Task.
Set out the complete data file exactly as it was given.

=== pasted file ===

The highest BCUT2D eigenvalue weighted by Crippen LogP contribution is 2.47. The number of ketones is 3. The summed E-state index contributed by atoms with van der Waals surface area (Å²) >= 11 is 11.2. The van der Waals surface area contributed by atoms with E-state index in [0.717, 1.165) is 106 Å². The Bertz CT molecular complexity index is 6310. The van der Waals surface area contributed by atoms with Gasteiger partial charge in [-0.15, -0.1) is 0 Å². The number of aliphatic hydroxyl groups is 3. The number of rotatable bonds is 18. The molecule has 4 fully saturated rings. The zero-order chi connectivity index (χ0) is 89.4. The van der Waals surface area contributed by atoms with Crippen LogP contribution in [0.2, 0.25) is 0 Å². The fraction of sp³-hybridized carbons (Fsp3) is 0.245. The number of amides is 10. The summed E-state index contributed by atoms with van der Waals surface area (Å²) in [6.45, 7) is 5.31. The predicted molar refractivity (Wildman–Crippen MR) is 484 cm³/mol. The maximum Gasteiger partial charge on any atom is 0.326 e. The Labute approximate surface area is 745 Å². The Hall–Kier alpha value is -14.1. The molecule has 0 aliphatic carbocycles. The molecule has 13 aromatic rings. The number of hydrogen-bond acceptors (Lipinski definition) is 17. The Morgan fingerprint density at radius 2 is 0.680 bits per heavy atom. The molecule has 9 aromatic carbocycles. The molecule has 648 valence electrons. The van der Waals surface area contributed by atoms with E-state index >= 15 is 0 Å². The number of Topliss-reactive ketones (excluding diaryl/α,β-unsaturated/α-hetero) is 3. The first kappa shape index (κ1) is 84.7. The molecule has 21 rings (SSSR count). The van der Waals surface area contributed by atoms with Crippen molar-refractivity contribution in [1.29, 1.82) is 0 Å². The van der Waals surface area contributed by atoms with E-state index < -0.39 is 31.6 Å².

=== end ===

The highest BCUT2D eigenvalue weighted by Crippen LogP contribution is 2.47. The number of ketones is 3. The summed E-state index contributed by atoms with van der Waals surface area (Å²) >= 11 is 11.2. The van der Waals surface area contributed by atoms with E-state index in [0.717, 1.165) is 106 Å². The Bertz CT molecular complexity index is 6310. The van der Waals surface area contributed by atoms with Gasteiger partial charge in [-0.15, -0.1) is 0 Å². The number of aliphatic hydroxyl groups is 3. The number of rotatable bonds is 18. The molecule has 4 fully saturated rings. The zero-order chi connectivity index (χ0) is 89.4. The van der Waals surface area contributed by atoms with Crippen LogP contribution in [0.2, 0.25) is 0 Å². The fraction of sp³-hybridized carbons (Fsp3) is 0.245. The number of amides is 10. The summed E-state index contributed by atoms with van der Waals surface area (Å²) in [6.45, 7) is 5.31. The predicted molar refractivity (Wildman–Crippen MR) is 484 cm³/mol. The maximum Gasteiger partial charge on any atom is 0.326 e. The Labute approximate surface area is 745 Å². The Hall–Kier alpha value is -14.1. The molecule has 0 aliphatic carbocycles. The molecule has 13 aromatic rings. The number of hydrogen-bond acceptors (Lipinski definition) is 17. The Morgan fingerprint density at radius 2 is 0.680 bits per heavy atom. The molecule has 9 aromatic carbocycles. The molecule has 648 valence electrons. The van der Waals surface area contributed by atoms with E-state index >= 15 is 0 Å². The number of Topliss-reactive ketones (excluding diaryl/α,β-unsaturated/α-hetero) is 3. The first kappa shape index (κ1) is 84.7. The molecule has 21 rings (SSSR count). The van der Waals surface area contributed by atoms with Crippen molar-refractivity contribution in [1.29, 1.82) is 0 Å². The van der Waals surface area contributed by atoms with E-state index < -0.39 is 31.6 Å².